There seem to be at least four factors that create the conditions that facilitate sexual violence during conflicts. Firstly, there is the dehumanizing of rivals – painting them as sub-human through the use of wartime propaganda. Secondly, there is social devolution and breakdown of communities that arise out of conflicts and leave women and children (typically, non-combatants) vulnerable. Next, there is the strategic use of sexual violence as psychological warfare, with the intention of humiliating the enemy. In history, victors have been known to claim enemy women as ‘booty’. Fourthly, there is the issue of having (largely male) combatants uprooted from their natural habitat and social facilities for extended periods of times, which leaves them deprived of social and biological stimuli.
But most theories fall apart when applied to UN peacekeeping troops. They are trained and counseled to not think of people as inferiors. They have no need to use psychological warfare against natives. On the contrary, they are chosen from the best, receive basic orientation trainings and have high expectations riding on them. Yet in 1996, Graça Machel (Nelson Mandela’s ex-wife and former First-Lady of Mozambique) noted, “in 6 out of 12 country studied on sexual exploitation of children in situations of armed conflict prepared for the present report, the arrival of peacekeeping troops has been associated with a rapid rise in child prostitution.”
A decade later, the (Prince) Zeid Report noted the involvement of peacekeeping personnel in sexual exploitation “in Bosnia and Herzegovina and Kosovo in the early 1990s to Cambodia and Timor-Leste in the early and late 1990s to West Africa in 2002 and the Democratic Republic of the Congo in 2004.” The report observed that solutions undertaken were mostly ad hoc and attempted no systemic recalibration. The UN has since established a Conduct and Discipline Unit (CDU), while adopting a strategy of prevention, enforcement and remedial action. Around the same time, NATO troops were turning Kosovo into a major sex-slavery industry. Another decade later, UN troops in Haiti would be engaging in ‘transactional sex‘ with women and minors in need of food and medication.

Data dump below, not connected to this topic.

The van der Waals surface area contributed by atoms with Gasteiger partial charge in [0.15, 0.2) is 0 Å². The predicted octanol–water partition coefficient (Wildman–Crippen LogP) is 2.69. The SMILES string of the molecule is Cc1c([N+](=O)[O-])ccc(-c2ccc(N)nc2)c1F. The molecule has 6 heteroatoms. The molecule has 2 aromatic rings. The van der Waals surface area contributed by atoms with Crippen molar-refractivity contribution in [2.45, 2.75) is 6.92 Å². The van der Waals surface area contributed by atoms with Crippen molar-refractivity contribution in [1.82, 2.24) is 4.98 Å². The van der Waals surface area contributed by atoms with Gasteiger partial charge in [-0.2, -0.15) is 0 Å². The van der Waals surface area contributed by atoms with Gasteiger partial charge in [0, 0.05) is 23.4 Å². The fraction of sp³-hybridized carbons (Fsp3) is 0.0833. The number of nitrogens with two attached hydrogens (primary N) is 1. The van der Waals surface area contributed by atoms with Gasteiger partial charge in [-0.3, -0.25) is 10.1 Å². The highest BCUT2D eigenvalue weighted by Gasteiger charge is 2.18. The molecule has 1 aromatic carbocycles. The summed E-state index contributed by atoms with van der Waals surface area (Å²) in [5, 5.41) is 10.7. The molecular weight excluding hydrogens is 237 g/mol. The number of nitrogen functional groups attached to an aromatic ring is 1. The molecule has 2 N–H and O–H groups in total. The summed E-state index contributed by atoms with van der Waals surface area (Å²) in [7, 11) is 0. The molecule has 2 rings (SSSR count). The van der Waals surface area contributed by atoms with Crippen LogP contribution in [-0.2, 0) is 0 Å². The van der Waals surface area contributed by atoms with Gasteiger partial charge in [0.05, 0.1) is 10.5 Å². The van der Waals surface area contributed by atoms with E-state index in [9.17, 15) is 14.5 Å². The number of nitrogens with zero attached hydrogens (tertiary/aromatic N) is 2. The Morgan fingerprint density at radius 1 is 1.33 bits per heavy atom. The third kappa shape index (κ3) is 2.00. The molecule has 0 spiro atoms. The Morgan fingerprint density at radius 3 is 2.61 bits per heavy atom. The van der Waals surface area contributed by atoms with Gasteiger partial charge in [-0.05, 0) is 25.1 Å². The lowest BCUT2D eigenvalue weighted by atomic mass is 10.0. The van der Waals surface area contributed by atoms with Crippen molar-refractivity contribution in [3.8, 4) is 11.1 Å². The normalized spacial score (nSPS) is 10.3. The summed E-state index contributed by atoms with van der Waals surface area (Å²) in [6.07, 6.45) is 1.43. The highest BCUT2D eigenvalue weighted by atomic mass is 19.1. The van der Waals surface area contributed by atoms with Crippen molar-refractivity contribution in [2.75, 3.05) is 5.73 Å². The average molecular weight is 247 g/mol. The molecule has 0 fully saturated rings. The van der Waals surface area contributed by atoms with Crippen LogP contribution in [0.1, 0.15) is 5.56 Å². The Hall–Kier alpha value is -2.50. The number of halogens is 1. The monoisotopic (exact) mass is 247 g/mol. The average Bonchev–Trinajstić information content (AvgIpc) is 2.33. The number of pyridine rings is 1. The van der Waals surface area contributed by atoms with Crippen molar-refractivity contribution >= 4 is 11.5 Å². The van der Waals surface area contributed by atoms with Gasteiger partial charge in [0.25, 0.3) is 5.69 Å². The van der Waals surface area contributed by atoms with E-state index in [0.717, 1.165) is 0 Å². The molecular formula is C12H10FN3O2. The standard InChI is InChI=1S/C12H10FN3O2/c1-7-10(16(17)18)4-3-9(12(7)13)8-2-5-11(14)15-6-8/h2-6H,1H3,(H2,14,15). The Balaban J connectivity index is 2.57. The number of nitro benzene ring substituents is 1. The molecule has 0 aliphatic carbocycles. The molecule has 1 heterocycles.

It is baffling that sexual violence against women and children are perpetrated by rival armies and peacekeeping troops alike. Not to mention that UN-related incidents are underreported due to fear of retribution, excommunication or mockery! It is possible that the presence of an armed force among a war-ravaged population creates the worst kind of imbalances. It is likely that economic inequality, within the microcosm of host communities, opens up avenues for exploitation. There are reported cases where the level of destitution is such that abused children prefer abuse or prostitution to starvation. Thus paved is the road to socioeconomic exploitation.
The situation is exacerbated by the complex arrangement through which the UN places troops in host countries. Under the UN Model Status of Forces Agreement (SOFA), military members are generally immune from prosecution in the host country. The countries retain disciplinary responsibility for their own military forces. Now, it should not be surprising if Troop Contributing Countries (TCCs) are reluctant to admit to wrongdoing by its personnel and therefore minimizing legal action. In a bizarre twist, the Zeid Report states that the TCC may not even receive entire inquiry reports – because the UN has a policy of not releasing documents that expose it to third party lawsuits. Sexual exploitation is thus sustained by the combined reluctance of victims, TCCs and the UN itself. As long as socioeconomic realities and enforcement weaknesses are not addressed, a lasting solution to exploitation and abuses may not be possible.
Originally published on The Daily Star.